RICHMOND, Va. (AP) — Sen. Frank Wagner is the chief sponsor of legislation that would weaken state oversight of Dominion Virginia Power's rate setting. The move could help the utility giant's bottom line and its shareholders, of which Wagner is one.
But the Virginia Beach Republican said he's not pushing the legislation for his benefit or that of Dominion's, but because he thinks the measure will protect the state's consumers from higher rates brought on by federal efforts to curb carbon emissions. And Wagner, who is a wealthy shipyard owner, said the $5,000 he owns in Dominion shares is a minor part of a much larger portfolio.
"It's legal and I don't see any issue there whatsoever," he said.
Wagner's bill sailed through the Senate Committee on Commerce and Finance by a 14-1 vote Monday, with two other state senators who own stock in Dominion voting in favor.
Proponents of the bill testified that it will freeze base rates and help customers avoid large rate hikes associated with implementing the U.S. Environmental Protection Agency's Clean Power Plan. They said it would also help avoid the premature closing of several coal-powered plants and provide stable rates for consumers, who would also enjoy the benefits associated with dropping fuel prices.
Critics said the measure will allow Dominion to charge excessively high rates while escaping needed scrutiny from the State Corporation Commission, which is tasked with making sure Virginia's consumers are protected.
A new version of the bill introduced Monday would also exempt Appalachian Power, the state's second-largest electric utility, from biennial reviews by the commission for several years.
There are 11 lawmakers in the General Assembly who listed directly owning Dominion stock in their most recent financial disclosure forms, according to the nonprofit Virginia Public Access Project, which monitors politicians' finances.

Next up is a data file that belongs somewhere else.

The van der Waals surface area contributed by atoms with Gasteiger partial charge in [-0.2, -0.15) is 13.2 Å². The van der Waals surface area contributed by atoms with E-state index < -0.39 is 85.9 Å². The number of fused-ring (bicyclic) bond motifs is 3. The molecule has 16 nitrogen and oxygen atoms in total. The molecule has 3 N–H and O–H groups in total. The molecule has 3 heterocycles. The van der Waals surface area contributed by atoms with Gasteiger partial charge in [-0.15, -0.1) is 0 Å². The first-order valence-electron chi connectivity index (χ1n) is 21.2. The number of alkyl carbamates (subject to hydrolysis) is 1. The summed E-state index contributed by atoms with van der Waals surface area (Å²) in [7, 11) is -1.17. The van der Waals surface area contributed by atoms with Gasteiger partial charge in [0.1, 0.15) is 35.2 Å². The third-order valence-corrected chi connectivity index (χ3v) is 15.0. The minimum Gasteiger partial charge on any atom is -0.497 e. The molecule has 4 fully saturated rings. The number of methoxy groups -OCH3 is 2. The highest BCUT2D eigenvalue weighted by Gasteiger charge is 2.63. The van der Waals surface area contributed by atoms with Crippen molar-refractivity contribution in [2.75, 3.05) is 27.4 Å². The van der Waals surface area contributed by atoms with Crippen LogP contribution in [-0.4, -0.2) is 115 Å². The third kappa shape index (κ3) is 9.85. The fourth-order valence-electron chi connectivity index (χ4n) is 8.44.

As a regulated monopoly, Dominion has a strong interest in staying on good terms with state lawmakers. The utility is the biggest corporate donor to state political campaigns and is the most generous gift-giver to state lawmakers.
Many lawmakers who own Dominion stock said their investment does not require them to abstain from measures affecting the company because they aren't receiving any special treatment in return for their vote.
But not every Dominion shareholder in the legislature feels comfortable voting on measures directly affecting the company.
Democratic Lt. Gov. Ralph Northam, who only casts votes in the event of a tie in the Senate, said he wouldn't participate in any votes on legislation affecting the company because he owns shares in it.
"I don't think it would be appropriate to vote under those conditions," said Northam. "I think it would be a conflict of interests."
Republican House Appropriations Committee Chairman Del. S. Chris Jones, who lists owning between $50,000 to $250,000 in Dominion stock, did not vote on a measure last year that allows Dominion to write off spending aimed at increasing its nuclear-generated power. The measure reduced the chances Dominion would have to give rebates to its customers.
Jones said he did not want to vote on a measure that could help a company in which he has a personal financial stake.
"I felt it appropriate to abstain," he said.
But most lawmakers who own the company's stock did vote for the legislation. And the measure was sponsored by Henrico County Republican Sen. Walter Stosch, who listed owning between $50,000 and $250,000 in Dominion stock in his latest financial disclosure report.
The longtime lawmaker said the stock is part of a trust and was recommended to him by his financial adviser. He said he felt comfortable sponsoring the bill while owning the company's stock.
"I have voted for and against Dominion," Stosch said. "I have voted for and against virtually everything down here."